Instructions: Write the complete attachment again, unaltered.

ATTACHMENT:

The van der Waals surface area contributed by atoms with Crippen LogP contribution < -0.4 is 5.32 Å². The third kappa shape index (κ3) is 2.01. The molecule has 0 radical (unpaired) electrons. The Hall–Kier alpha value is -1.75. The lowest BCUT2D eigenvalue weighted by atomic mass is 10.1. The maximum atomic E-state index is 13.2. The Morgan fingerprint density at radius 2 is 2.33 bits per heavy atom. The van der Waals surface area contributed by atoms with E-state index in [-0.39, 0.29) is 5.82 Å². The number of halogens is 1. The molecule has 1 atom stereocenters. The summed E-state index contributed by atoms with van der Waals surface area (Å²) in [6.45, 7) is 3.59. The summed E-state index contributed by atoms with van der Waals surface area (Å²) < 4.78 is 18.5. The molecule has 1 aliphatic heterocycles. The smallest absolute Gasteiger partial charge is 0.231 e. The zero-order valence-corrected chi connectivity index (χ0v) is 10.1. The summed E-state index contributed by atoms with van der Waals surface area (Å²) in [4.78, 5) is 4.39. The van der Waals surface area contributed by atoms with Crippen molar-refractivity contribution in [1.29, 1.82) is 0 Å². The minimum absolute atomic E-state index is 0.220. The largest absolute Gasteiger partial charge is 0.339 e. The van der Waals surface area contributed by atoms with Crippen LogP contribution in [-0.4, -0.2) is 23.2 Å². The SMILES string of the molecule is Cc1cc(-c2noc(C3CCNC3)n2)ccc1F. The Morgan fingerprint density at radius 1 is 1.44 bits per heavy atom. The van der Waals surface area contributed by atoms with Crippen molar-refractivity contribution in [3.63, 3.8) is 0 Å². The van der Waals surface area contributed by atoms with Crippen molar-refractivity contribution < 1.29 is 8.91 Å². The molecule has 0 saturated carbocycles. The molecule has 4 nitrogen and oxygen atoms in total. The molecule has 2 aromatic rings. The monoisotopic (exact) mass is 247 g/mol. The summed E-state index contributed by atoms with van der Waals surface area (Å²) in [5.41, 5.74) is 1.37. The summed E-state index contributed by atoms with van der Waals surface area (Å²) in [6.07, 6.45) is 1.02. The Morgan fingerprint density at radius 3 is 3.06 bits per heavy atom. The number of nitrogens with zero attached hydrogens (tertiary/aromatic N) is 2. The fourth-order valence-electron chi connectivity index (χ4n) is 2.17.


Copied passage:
The van der Waals surface area contributed by atoms with Crippen LogP contribution < -0.4 is 5.32 Å². The third kappa shape index (κ3) is 2.01. The molecule has 0 radical (unpaired) electrons. The Hall–Kier alpha value is -1.75. The lowest BCUT2D eigenvalue weighted by atomic mass is 10.1. The maximum atomic E-state index is 13.2. The Morgan fingerprint density at radius 2 is 2.33 bits per heavy atom. The van der Waals surface area contributed by atoms with E-state index in [-0.39, 0.29) is 5.82 Å². The number of halogens is 1. The molecule has 1 atom stereocenters. The summed E-state index contributed by atoms with van der Waals surface area (Å²) in [6.45, 7) is 3.59. The summed E-state index contributed by atoms with van der Waals surface area (Å²) < 4.78 is 18.5. The molecule has 1 aliphatic heterocycles. The smallest absolute Gasteiger partial charge is 0.231 e. The zero-order valence-corrected chi connectivity index (χ0v) is 10.1. The summed E-state index contributed by atoms with van der Waals surface area (Å²) in [4.78, 5) is 4.39. The van der Waals surface area contributed by atoms with Crippen molar-refractivity contribution in [1.29, 1.82) is 0 Å². The minimum absolute atomic E-state index is 0.220. The largest absolute Gasteiger partial charge is 0.339 e. The van der Waals surface area contributed by atoms with Crippen LogP contribution in [-0.4, -0.2) is 23.2 Å². The SMILES string of the molecule is Cc1cc(-c2noc(C3CCNC3)n2)ccc1F. The Morgan fingerprint density at radius 1 is 1.44 bits per heavy atom. The van der Waals surface area contributed by atoms with Crippen molar-refractivity contribution in [3.63, 3.8) is 0 Å². The van der Waals surface area contributed by atoms with Crippen molar-refractivity contribution < 1.29 is 8.91 Å². The molecule has 0 saturated carbocycles. The molecule has 4 nitrogen and oxygen atoms in total. The molecule has 2 aromatic rings. The monoisotopic (exact) mass is 247 g/mol. The summed E-state index contributed by atoms with van der Waals surface area (Å²) in [5.41, 5.74) is 1.37. The summed E-state index contributed by atoms with van der Waals surface area (Å²) in [6.07, 6.45) is 1.02. The Morgan fingerprint density at radius 3 is 3.06 bits per heavy atom. The number of nitrogens with zero attached hydrogens (tertiary/aromatic N) is 2. The fourth-order valence-electron chi connectivity index (χ4n) is 2.17.